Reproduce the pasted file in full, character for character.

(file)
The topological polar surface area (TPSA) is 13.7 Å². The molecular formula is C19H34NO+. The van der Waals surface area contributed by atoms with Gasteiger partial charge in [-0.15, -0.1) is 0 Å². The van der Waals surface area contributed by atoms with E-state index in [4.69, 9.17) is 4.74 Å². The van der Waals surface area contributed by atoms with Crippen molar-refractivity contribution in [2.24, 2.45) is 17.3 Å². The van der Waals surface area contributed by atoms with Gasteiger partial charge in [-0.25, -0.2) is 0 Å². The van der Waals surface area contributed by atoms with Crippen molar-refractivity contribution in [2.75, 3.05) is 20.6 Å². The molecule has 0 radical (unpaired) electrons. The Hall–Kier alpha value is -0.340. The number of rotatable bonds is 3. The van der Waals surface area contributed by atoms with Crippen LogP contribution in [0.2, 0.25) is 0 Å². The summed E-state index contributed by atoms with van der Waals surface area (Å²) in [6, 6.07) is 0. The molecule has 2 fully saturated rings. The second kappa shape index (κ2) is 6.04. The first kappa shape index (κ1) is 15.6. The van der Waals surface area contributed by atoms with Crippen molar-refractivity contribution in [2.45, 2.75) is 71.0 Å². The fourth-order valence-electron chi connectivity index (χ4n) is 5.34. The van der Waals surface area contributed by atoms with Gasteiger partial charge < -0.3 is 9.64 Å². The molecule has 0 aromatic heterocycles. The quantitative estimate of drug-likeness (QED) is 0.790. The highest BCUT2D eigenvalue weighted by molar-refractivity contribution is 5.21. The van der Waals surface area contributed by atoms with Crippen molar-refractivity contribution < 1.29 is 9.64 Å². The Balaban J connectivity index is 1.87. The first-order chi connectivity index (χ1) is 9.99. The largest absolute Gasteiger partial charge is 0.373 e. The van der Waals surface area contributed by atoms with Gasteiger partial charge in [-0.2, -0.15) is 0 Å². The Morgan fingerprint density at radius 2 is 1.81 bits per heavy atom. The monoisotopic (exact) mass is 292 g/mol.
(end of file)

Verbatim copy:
The topological polar surface area (TPSA) is 13.7 Å². The molecular formula is C19H34NO+. The van der Waals surface area contributed by atoms with Gasteiger partial charge in [-0.15, -0.1) is 0 Å². The van der Waals surface area contributed by atoms with E-state index in [4.69, 9.17) is 4.74 Å². The van der Waals surface area contributed by atoms with Crippen molar-refractivity contribution in [2.24, 2.45) is 17.3 Å². The van der Waals surface area contributed by atoms with Gasteiger partial charge in [-0.25, -0.2) is 0 Å². The van der Waals surface area contributed by atoms with Crippen molar-refractivity contribution in [2.75, 3.05) is 20.6 Å². The molecule has 0 radical (unpaired) electrons. The Hall–Kier alpha value is -0.340. The number of rotatable bonds is 3. The van der Waals surface area contributed by atoms with Crippen LogP contribution in [0.2, 0.25) is 0 Å². The summed E-state index contributed by atoms with van der Waals surface area (Å²) in [6, 6.07) is 0. The molecule has 2 fully saturated rings. The second kappa shape index (κ2) is 6.04. The first kappa shape index (κ1) is 15.6. The van der Waals surface area contributed by atoms with Crippen molar-refractivity contribution in [2.45, 2.75) is 71.0 Å². The fourth-order valence-electron chi connectivity index (χ4n) is 5.34. The van der Waals surface area contributed by atoms with Gasteiger partial charge < -0.3 is 9.64 Å². The molecule has 0 aromatic heterocycles. The quantitative estimate of drug-likeness (QED) is 0.790. The highest BCUT2D eigenvalue weighted by molar-refractivity contribution is 5.21. The van der Waals surface area contributed by atoms with Crippen molar-refractivity contribution < 1.29 is 9.64 Å². The Balaban J connectivity index is 1.87. The first-order chi connectivity index (χ1) is 9.99. The largest absolute Gasteiger partial charge is 0.373 e. The van der Waals surface area contributed by atoms with Gasteiger partial charge in [-0.2, -0.15) is 0 Å². The Morgan fingerprint density at radius 2 is 1.81 bits per heavy atom. The monoisotopic (exact) mass is 292 g/mol.